More than 300 people have spent $3,000 to sit around for almost 10 hours a day to listen to speakers ruminate on modern life, watch multimedia presentations and listen to performances by such musicians as Bruce Cockburn and Natalie MacMaster.

...not your run-of-the-mill celeb event. This is TEDCity (TED stands for technology, entertainment, design), a four-day conference dedicated to high-octane mental gymnastics...

But the wildest night is the last one. It's as if all the brainiacs have overdosed on frontal-lobe action and channel their energies into more libidinous pursuits - a high-tech fashion show.

Crammed on to the second floor of the ChumCity Building on Queen Street West, celebrities and propeller-heads guzzle vino and beer and greet the event like Romans at a gladiator fight. McKellar entreats the models who parade down the catwalk to give it their all. 'Yeoow, baby!' he screams.

Except these are not professional runway-dazzlers - they're mostly male students helping their prof, Steve Mann, who designs computer-based clothing at the University of Toronto.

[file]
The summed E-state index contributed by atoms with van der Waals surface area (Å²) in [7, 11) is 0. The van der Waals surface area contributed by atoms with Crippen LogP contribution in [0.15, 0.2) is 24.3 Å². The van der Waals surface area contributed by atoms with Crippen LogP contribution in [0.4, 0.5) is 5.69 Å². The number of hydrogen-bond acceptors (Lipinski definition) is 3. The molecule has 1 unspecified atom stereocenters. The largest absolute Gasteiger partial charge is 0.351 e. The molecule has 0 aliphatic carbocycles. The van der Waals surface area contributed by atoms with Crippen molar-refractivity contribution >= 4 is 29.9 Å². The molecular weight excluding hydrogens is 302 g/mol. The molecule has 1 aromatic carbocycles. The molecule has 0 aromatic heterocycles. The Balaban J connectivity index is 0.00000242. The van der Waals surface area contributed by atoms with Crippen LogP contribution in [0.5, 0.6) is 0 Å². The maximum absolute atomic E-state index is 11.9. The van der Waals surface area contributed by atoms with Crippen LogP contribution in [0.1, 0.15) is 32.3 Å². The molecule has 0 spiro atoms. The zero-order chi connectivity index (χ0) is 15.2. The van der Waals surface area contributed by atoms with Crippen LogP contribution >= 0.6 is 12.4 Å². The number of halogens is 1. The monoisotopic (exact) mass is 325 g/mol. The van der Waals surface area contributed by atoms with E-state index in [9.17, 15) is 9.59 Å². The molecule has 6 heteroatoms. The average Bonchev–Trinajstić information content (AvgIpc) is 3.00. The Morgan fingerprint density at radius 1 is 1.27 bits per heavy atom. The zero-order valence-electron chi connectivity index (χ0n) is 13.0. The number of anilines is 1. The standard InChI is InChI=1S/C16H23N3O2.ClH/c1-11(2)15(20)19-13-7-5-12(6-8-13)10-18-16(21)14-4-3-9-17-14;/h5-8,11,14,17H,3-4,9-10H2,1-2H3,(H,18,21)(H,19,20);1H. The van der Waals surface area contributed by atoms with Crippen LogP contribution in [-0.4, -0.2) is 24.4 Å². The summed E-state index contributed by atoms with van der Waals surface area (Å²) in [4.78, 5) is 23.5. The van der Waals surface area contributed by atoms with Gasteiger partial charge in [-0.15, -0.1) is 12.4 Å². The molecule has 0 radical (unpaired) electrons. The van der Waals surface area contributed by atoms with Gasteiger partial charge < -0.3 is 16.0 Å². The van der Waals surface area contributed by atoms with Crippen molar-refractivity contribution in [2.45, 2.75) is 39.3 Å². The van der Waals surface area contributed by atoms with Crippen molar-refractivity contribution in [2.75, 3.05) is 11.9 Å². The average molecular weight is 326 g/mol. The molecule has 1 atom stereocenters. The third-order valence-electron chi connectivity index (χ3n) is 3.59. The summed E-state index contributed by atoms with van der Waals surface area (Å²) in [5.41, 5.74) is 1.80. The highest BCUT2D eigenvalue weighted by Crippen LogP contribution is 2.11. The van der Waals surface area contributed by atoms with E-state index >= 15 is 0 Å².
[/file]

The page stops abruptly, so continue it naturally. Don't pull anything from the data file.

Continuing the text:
Mann's WearComp gear ranges from EyeTap (eyeglasses that function both as a camera and an information display) to ENGwear (Electronic NewsGathering wear, which includes T-shirts that contain mini computers). They're prototypes, so don't expect them in this year's fall collections.

Mann, who is wearing an EyeTap, stands ringside, commentating on his collection. As he does so, he works the buttons on a keyboard molded to fit into the palm of his hand, which twitches in a repetitive spasm. Viewed merely as a primitive gesture and not as a technological advance, Mann's digital manipulation exudes an extremely onanistic vibe. Says one onlooker: 'That guy is chat-room incarnate.'

A fashion guru, no. A tech trailblazer, yes. Mann, who pioneered the synthesis of clothes and computing and founded the MIT Wearable Computing Project in 1991, has the honour of delivering the last great insight at TEDCity. He envisions a day when we no longer point and click but, instead, look and think. Computer-based clothing will harmonize with our biology and empower users.

Mann's technology is already being developed to help the visually challenged. 'Right now, I'm working on ideas too crazy to talk about, but they will probably seem pretty normal in another 20 years.'

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